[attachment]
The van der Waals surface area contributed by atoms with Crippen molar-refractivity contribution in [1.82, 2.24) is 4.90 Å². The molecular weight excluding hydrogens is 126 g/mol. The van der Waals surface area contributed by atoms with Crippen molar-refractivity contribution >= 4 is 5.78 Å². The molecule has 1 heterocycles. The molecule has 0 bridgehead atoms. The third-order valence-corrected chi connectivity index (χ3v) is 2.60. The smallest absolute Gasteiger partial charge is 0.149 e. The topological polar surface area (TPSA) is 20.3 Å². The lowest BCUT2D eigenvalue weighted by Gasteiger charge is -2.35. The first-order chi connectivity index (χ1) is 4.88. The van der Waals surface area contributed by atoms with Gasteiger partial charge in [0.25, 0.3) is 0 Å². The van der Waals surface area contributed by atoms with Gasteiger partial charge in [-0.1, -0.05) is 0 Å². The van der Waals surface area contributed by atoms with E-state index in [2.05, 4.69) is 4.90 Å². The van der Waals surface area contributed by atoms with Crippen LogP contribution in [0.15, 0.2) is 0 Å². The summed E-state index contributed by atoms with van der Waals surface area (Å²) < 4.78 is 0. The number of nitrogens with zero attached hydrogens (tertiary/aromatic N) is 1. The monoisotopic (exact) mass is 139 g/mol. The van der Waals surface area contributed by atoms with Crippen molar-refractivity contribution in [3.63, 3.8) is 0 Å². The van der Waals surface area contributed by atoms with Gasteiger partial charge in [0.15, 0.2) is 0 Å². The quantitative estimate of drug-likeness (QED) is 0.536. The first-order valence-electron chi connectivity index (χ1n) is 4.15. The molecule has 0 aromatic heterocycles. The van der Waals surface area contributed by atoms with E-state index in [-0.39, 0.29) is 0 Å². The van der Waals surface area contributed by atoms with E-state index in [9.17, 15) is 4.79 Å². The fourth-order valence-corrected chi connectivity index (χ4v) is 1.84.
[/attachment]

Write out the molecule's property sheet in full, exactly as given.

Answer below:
The van der Waals surface area contributed by atoms with Crippen molar-refractivity contribution in [1.82, 2.24) is 4.90 Å². The molecular weight excluding hydrogens is 126 g/mol. The van der Waals surface area contributed by atoms with Crippen molar-refractivity contribution >= 4 is 5.78 Å². The molecule has 1 heterocycles. The molecule has 0 bridgehead atoms. The third-order valence-corrected chi connectivity index (χ3v) is 2.60. The smallest absolute Gasteiger partial charge is 0.149 e. The topological polar surface area (TPSA) is 20.3 Å². The lowest BCUT2D eigenvalue weighted by Gasteiger charge is -2.35. The first-order chi connectivity index (χ1) is 4.88. The van der Waals surface area contributed by atoms with Gasteiger partial charge in [0.25, 0.3) is 0 Å². The van der Waals surface area contributed by atoms with Gasteiger partial charge in [-0.1, -0.05) is 0 Å². The van der Waals surface area contributed by atoms with E-state index in [2.05, 4.69) is 4.90 Å². The van der Waals surface area contributed by atoms with Crippen LogP contribution in [0.15, 0.2) is 0 Å². The summed E-state index contributed by atoms with van der Waals surface area (Å²) < 4.78 is 0. The number of nitrogens with zero attached hydrogens (tertiary/aromatic N) is 1. The monoisotopic (exact) mass is 139 g/mol. The van der Waals surface area contributed by atoms with Crippen molar-refractivity contribution in [3.63, 3.8) is 0 Å². The van der Waals surface area contributed by atoms with Gasteiger partial charge in [0.15, 0.2) is 0 Å². The quantitative estimate of drug-likeness (QED) is 0.536. The first-order valence-electron chi connectivity index (χ1n) is 4.15. The molecule has 0 aromatic heterocycles. The van der Waals surface area contributed by atoms with E-state index in [-0.39, 0.29) is 0 Å². The van der Waals surface area contributed by atoms with E-state index in [9.17, 15) is 4.79 Å². The fourth-order valence-corrected chi connectivity index (χ4v) is 1.84.